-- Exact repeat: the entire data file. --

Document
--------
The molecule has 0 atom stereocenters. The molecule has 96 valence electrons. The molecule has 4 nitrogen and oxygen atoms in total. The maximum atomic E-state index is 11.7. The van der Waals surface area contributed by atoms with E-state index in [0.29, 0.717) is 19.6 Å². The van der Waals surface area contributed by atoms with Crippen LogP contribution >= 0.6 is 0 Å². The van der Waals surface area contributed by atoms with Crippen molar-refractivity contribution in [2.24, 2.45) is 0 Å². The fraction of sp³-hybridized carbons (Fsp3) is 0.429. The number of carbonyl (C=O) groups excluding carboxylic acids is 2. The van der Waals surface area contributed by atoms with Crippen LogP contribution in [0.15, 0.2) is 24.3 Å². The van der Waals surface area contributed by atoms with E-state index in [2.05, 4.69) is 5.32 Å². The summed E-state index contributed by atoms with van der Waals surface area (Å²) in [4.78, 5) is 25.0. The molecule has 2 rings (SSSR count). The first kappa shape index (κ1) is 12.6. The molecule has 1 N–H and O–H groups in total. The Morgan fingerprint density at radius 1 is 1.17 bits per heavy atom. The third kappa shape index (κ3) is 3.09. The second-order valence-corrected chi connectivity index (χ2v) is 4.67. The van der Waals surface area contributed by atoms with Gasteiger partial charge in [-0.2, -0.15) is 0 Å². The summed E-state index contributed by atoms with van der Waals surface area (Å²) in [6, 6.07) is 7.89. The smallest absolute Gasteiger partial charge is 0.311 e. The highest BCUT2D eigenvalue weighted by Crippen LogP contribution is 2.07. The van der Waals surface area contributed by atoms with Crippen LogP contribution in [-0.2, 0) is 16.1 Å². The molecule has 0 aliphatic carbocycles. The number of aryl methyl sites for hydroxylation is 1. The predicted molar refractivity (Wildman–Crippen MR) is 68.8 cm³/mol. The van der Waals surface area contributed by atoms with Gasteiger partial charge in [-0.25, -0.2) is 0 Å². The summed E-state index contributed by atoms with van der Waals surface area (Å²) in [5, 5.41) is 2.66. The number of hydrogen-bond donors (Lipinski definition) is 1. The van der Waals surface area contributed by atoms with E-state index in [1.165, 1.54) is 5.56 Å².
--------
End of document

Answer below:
The molecule has 0 atom stereocenters. The molecule has 96 valence electrons. The molecule has 4 nitrogen and oxygen atoms in total. The maximum atomic E-state index is 11.7. The van der Waals surface area contributed by atoms with E-state index in [0.29, 0.717) is 19.6 Å². The van der Waals surface area contributed by atoms with Crippen LogP contribution >= 0.6 is 0 Å². The van der Waals surface area contributed by atoms with Crippen molar-refractivity contribution in [2.24, 2.45) is 0 Å². The fraction of sp³-hybridized carbons (Fsp3) is 0.429. The number of carbonyl (C=O) groups excluding carboxylic acids is 2. The van der Waals surface area contributed by atoms with Crippen LogP contribution in [0.15, 0.2) is 24.3 Å². The van der Waals surface area contributed by atoms with E-state index in [2.05, 4.69) is 5.32 Å². The summed E-state index contributed by atoms with van der Waals surface area (Å²) in [4.78, 5) is 25.0. The molecule has 2 rings (SSSR count). The first kappa shape index (κ1) is 12.6. The molecule has 1 N–H and O–H groups in total. The Morgan fingerprint density at radius 1 is 1.17 bits per heavy atom. The third kappa shape index (κ3) is 3.09. The second-order valence-corrected chi connectivity index (χ2v) is 4.67. The van der Waals surface area contributed by atoms with Gasteiger partial charge in [-0.2, -0.15) is 0 Å². The summed E-state index contributed by atoms with van der Waals surface area (Å²) in [6, 6.07) is 7.89. The smallest absolute Gasteiger partial charge is 0.311 e. The highest BCUT2D eigenvalue weighted by Crippen LogP contribution is 2.07. The van der Waals surface area contributed by atoms with Crippen LogP contribution in [-0.2, 0) is 16.1 Å². The molecule has 0 aliphatic carbocycles. The number of aryl methyl sites for hydroxylation is 1. The predicted molar refractivity (Wildman–Crippen MR) is 68.8 cm³/mol. The van der Waals surface area contributed by atoms with Gasteiger partial charge in [-0.25, -0.2) is 0 Å². The summed E-state index contributed by atoms with van der Waals surface area (Å²) in [5, 5.41) is 2.66. The number of hydrogen-bond donors (Lipinski definition) is 1. The van der Waals surface area contributed by atoms with E-state index in [1.165, 1.54) is 5.56 Å².